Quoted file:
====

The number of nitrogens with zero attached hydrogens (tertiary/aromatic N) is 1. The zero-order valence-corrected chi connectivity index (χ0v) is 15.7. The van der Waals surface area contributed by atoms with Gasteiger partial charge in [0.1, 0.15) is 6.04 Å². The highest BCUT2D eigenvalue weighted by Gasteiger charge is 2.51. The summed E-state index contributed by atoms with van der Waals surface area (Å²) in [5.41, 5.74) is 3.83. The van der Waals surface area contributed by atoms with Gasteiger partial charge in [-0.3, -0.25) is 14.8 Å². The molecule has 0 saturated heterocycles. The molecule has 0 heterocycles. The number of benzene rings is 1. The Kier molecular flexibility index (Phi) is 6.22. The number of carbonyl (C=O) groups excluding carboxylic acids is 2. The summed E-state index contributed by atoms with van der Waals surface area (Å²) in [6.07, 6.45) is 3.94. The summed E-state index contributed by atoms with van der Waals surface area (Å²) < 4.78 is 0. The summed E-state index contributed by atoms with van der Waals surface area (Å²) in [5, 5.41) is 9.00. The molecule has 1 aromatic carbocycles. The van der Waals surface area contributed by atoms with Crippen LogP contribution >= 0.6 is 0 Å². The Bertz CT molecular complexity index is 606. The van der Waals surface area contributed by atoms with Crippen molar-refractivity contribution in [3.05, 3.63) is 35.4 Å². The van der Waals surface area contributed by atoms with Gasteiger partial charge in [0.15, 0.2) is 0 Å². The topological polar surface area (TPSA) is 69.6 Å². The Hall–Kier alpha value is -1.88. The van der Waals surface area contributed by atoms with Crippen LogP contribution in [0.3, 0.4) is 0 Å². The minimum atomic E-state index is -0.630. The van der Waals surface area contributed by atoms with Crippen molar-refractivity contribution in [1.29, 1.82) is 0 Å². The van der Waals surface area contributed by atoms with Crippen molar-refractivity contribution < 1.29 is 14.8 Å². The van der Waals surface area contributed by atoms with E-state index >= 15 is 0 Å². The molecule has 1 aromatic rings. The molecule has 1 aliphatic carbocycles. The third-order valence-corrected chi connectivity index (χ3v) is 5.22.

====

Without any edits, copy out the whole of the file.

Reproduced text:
The number of nitrogens with zero attached hydrogens (tertiary/aromatic N) is 1. The zero-order valence-corrected chi connectivity index (χ0v) is 15.7. The van der Waals surface area contributed by atoms with Gasteiger partial charge in [0.1, 0.15) is 6.04 Å². The highest BCUT2D eigenvalue weighted by Gasteiger charge is 2.51. The summed E-state index contributed by atoms with van der Waals surface area (Å²) in [5.41, 5.74) is 3.83. The van der Waals surface area contributed by atoms with Gasteiger partial charge in [-0.3, -0.25) is 14.8 Å². The molecule has 0 saturated heterocycles. The molecule has 0 heterocycles. The number of benzene rings is 1. The Kier molecular flexibility index (Phi) is 6.22. The number of carbonyl (C=O) groups excluding carboxylic acids is 2. The summed E-state index contributed by atoms with van der Waals surface area (Å²) in [6.07, 6.45) is 3.94. The summed E-state index contributed by atoms with van der Waals surface area (Å²) < 4.78 is 0. The summed E-state index contributed by atoms with van der Waals surface area (Å²) in [5, 5.41) is 9.00. The molecule has 1 aromatic carbocycles. The van der Waals surface area contributed by atoms with Crippen LogP contribution >= 0.6 is 0 Å². The Bertz CT molecular complexity index is 606. The van der Waals surface area contributed by atoms with Crippen molar-refractivity contribution in [3.05, 3.63) is 35.4 Å². The van der Waals surface area contributed by atoms with Gasteiger partial charge in [0.15, 0.2) is 0 Å². The topological polar surface area (TPSA) is 69.6 Å². The Hall–Kier alpha value is -1.88. The van der Waals surface area contributed by atoms with Crippen LogP contribution in [0.3, 0.4) is 0 Å². The minimum atomic E-state index is -0.630. The van der Waals surface area contributed by atoms with Crippen molar-refractivity contribution in [1.29, 1.82) is 0 Å². The van der Waals surface area contributed by atoms with Crippen molar-refractivity contribution < 1.29 is 14.8 Å². The van der Waals surface area contributed by atoms with E-state index >= 15 is 0 Å². The molecule has 1 aromatic rings. The molecule has 1 aliphatic carbocycles. The third-order valence-corrected chi connectivity index (χ3v) is 5.22.